[University Research] Case Study: Controlling Bed Bugs in Apartments

Researchers from Purdue University set out to determine just what’s needed to perform successful bed bug treatments.

Bed bugs (Cimex lectularious L.) are notoriously hard to control. Their small body size, nocturnal behavior and potential for developing insecticide resistance make them difficult to detect and eradicate. A variety of chemicals are registered for bed bug control in the U.S., but these generally are not as effective as the old organophosphate or organochlorine insecticides that were banned for indoor use. Additionally, resistance development in bed bug populations may reduce the effectiveness of available insecticides. Successful bed bug elimination often requires several visits (Gangloff-Kaufmann et al. 2006).

Despite the wide attention placed on bed bugs, there are few reports on the effectiveness of bed bug control programs. To fill this research need, we carried out a study in a high-rise building in Indianapolis during May and June 2007. The amount of service time and insecticide used for control and the number of bed bugs were recorded biweekly for an eight-week period. We believe the results will provide helpful information for pest management professionals, residents and housing managers in preparing their bed bug eradication programs.

STUDY SITE. The study site was a15-story building occupied mainly by elderly people. All units were one-bedroom apartments with bare floors. The bed bug infestations started on the 12th floor in late 2005. Thirty-seven residents had reported infestations as of May 2007. Insecticide sprays, steam machine applications, furniture removal and frequent washing of bedding materials were used by the pest control contractor and the residents attempting to control the bed bug infestations. Still, the problem continued and rapidly spread among the apartments in the building.

TREATMENT PROTOCOL. We identified eight infested apartments by visual inspection and resident survey in early May 2007. Immediately after examining the bed bug distribution, we placed the bedding materials in plastic bags and asked the residents to have them laundered. A box spring from one heavily infested apartment was discarded because there were numerous bed bugs inside the box spring. We also physically removed bed bug adults and large nymphs using forceps when only a few were found during the inspections.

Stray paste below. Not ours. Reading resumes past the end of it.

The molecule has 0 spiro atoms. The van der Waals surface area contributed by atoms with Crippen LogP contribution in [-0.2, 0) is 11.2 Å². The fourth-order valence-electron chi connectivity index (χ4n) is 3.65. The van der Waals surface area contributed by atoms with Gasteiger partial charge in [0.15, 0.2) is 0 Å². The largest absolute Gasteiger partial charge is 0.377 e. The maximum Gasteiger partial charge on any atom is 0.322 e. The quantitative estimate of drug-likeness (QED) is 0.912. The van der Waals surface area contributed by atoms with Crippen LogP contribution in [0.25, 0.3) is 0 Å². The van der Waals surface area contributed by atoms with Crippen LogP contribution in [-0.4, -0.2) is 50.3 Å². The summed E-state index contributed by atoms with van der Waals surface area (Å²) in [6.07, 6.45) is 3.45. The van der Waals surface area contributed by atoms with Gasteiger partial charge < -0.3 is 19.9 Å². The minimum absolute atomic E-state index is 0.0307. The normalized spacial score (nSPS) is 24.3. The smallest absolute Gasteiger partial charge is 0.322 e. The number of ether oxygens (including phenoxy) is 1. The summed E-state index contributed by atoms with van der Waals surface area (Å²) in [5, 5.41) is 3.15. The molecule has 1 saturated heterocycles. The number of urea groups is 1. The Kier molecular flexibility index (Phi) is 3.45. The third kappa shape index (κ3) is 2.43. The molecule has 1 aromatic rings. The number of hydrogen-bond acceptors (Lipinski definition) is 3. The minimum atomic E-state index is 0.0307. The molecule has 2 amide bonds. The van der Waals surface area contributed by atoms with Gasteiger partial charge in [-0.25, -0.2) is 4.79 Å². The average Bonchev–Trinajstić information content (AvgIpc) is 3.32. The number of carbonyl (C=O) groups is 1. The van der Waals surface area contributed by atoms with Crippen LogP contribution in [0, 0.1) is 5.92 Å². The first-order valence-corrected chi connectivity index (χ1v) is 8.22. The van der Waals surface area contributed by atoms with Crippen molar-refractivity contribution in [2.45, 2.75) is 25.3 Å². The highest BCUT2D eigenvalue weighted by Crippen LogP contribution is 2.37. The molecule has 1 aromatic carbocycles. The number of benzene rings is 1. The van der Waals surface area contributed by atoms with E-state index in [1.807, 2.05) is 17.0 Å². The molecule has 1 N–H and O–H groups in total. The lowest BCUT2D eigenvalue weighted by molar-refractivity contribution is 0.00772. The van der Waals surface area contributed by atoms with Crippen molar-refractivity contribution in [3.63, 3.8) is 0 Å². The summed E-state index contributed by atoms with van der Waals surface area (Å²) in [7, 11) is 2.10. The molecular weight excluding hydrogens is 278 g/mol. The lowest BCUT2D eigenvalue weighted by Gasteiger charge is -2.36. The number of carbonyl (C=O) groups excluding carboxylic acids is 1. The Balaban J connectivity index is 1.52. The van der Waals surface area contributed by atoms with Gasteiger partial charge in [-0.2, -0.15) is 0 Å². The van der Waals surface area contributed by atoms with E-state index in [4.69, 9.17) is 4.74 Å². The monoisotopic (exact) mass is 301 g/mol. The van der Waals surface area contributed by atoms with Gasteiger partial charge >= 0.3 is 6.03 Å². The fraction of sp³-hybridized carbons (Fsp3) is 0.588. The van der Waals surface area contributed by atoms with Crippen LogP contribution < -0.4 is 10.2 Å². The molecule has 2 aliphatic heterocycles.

Two people (Wang and Abou El-Nour) conducted the inspection and applied insecticides in each apartment. Suspend SC (0.038% deltamethrin) was applied to the bed area, mattresses, box springs and sofa using a 1-gallon B&G compressed air sprayer. Tempo 1% dust (cyfluthrin) was applied to the inner framework of couches and box springs, holes on bed frames, wall cracks and crevices, electric outlets and wall-baseboard conjunctions (see photo on page 70). The apartments were inspected at two, four, six and eight weeks after the initial treatment. During these visits, additional sprays (spot applications) or dust were applied to areas where live bed bugs were found. The residents were asked to launder their bedding materials at each visit if bed bugs were found in the apartments.
RESULTS. The average number of bed bugs found per apartment was 157 (range: 3 to 425). Distribution of the bed bugs was as follows:

  • Mattress and box springs: 85 percent
  • Couch or sofa: 14 percent
  • Other areas: 1 percent

The bed bug population dropped sharply after treatment. At the end of the eight-week period, two apartments still had bed bugs. The bed bug counts in these two apartments dropped from 303 to 6 (98 percent reduction) and from 255 to 2 (99 percent reduction), respectively. Among the six apartments where the populations were eradicated, an average of two visits was needed before eradication. Eradication in these apartments was confirmed through interviews with residents and inspections.

The initial inspection and treatment by two technicians used an average of 43 minutes per technician (range: 23 to 64 minutes). The time varied according to the bed bug population levels and the amount of furniture. All apartments were relatively well maintained by residents. Most apartments had little furniture, making the control work easier.